American Horror Story Season 3: Coven

Trailer for the next American Horror Story.

Although I was disappointed with Assylum, the Season 2 AHS, I just can’t get over how evilishly good the first season was. Admitedly, my obsession with AHS 1 was driven by the love story of Tate and Violet. Tate is the poster boy for Byronic heroes and with that Kurt Cobain vibe, I was totally sold. I also like Taissa Farmiga as Violet. She was emo but not annoyingly so.

I’m glad they’re back. I’m also looking forward to the return of Jessica Lange. I loved her character as Constance Langdon. She played an unlikeable but somehow still sympathetic southern lady of questionable motives. Now as the headmistress of this witch school (that is not Hogwarts) I’m sure she’ll give rise to another interesting character.

The story seems to be witch fight between Salem witches and Voodoo witches. I’m hoping it wouldn’t come across as just some silly cat fight. I think it’s safe to say women more than men will be watching this season. I’m hoping the spike in estrogen wouldn’t bring forth a constant stream of PMS jokes.


My Tsondoku Project: Heart-Shaped Box & Graveminder

GraveminderI’m not sure why I’m suddenly drawn to darker books. Starting with Frankenstein, moving to Graveminder (disappointingly un-dark just with semi-dark themes) and the Heart-shaped Box by Stephen King’s son, Joe Hill.


Written by Melissa Mar, writer of the Wicked Lovely YA series, the book is her first foray into adult literature. Although I did like some of the Wicked Lovely books, my favorite being Ink Exchange, I found The Graveminder lacking in both adult themes and…well… darkness. It reads exactly like a YA book, only with late 20-something adult characters. The characters acted like sulky teenagers. Over and over again, Byron (yes that’s his name) would declare his undying love for Rebekkah(yup), the girl who seems to stubbornly cling to the notion that it’s wrong to love her dead stepsister’s boyfriend because she feels guilty although they’ve boinked a lot of times before.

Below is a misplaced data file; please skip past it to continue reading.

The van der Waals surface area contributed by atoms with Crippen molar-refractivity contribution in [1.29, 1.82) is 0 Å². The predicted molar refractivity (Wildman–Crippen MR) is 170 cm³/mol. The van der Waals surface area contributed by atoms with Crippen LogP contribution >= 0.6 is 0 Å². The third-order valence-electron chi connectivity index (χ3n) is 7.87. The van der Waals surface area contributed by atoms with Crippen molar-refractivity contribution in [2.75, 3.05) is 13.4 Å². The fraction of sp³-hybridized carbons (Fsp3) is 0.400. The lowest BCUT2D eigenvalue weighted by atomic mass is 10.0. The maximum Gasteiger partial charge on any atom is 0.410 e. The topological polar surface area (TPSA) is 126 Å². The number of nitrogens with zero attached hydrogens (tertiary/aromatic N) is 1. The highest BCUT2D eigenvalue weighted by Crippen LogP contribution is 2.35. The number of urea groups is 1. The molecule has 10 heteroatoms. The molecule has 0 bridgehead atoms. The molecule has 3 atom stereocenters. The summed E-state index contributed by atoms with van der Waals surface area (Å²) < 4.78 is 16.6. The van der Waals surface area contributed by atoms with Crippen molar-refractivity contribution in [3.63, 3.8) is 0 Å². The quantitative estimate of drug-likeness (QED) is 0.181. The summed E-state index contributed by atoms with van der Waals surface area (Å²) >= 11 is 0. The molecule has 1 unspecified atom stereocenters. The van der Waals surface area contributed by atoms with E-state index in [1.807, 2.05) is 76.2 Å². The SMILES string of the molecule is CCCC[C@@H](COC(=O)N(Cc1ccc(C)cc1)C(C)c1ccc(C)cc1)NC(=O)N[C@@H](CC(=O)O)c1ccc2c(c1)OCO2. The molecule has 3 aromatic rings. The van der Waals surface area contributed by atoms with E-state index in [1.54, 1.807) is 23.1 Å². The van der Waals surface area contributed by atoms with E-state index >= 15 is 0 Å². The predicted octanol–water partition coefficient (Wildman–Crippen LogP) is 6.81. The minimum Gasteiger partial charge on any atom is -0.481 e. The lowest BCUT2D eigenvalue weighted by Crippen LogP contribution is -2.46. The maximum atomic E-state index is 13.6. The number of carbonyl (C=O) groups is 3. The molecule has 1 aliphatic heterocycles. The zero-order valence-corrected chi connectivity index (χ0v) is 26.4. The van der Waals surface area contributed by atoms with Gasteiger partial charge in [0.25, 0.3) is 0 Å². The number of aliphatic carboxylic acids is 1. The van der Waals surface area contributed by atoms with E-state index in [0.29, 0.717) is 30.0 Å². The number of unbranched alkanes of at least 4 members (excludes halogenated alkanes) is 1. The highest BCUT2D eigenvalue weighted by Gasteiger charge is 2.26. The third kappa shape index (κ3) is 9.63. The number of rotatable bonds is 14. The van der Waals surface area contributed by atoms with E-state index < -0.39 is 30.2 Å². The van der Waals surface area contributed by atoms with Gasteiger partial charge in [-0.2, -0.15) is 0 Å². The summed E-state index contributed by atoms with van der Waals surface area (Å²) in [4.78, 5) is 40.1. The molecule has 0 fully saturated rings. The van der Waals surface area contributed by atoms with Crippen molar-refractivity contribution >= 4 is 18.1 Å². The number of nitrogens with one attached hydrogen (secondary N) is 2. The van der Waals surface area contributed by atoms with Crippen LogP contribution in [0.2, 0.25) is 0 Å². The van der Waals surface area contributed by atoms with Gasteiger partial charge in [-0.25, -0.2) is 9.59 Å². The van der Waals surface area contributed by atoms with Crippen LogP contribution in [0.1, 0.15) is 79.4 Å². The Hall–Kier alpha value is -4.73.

Any of these ring a bell? Seriously…

I do love how Melissa Mar’s pacing moved the story forward. If I ever write my own book, I’d copy her style of breaking chapters into bite sized pieces. There were barely 2 pages per chapter. I actually read the book in two days while still doing other stuff.

I wanted to like the book but… The mythology could have been explored more and I wished, Marr didn’t shy away from darker and more gruesome scenes. As an adult book, I expected more, instead I think it barely scratched the surface.

But I heard this is going to be a series. I’m not sure I’d buy the next book in retail but I’ll probably look out for it in my next book bargain hunt.

All in all, it’s an easy, fast-paced but bland read.

Heart-Shaped Box

Heart-Shaped Box

I got my hardbound book on sale and promptly dropped it in flood waters. I got left with moldy and curled up pages which made it even bulkier than before. I could’ve read a more portable book but I felt compelled to read this one.

The book felt like a traditional ghost story to me. It’s about a 50-something goth rocker who bought a soul from an online auction. I found the rocker a bit cliche but there are some twists to the story that are unexpected but not original. Not to say that I didn’t enjoy inhabiting Judas Coyne’s world for a while.

I don’t think I’ll be re-reading this though. It didn’t give me any nightmares or anything but it’s not a world I would want to revisit any time soon. Having said that, I’m interested in other Joe Hill books. I like his uncluttered approach to description and believable dialogue. But I didn’t like his characters so much. Somehow they lack a certain spark that makes them entirely believable humans. For example is Craddock, the ghost. There’s not one redeeming quality about the guy. He’s a plain old villain through and through. Marybeth and Anna are typical groupies. And the rockstar is just a typical rockstar you can buy off-the shelf.

I did like that I know most of the musical references Joe Hill included in the book. I’m not sure how exactly this relates to my favorite Nirvana’s song  of the same title. Kurt Cobain was mentioned in passing just like the other references and another song was mentioned.

I heard that this was going to be turned into a movie but I don’t think it pushed through as the director dropped out in ’08.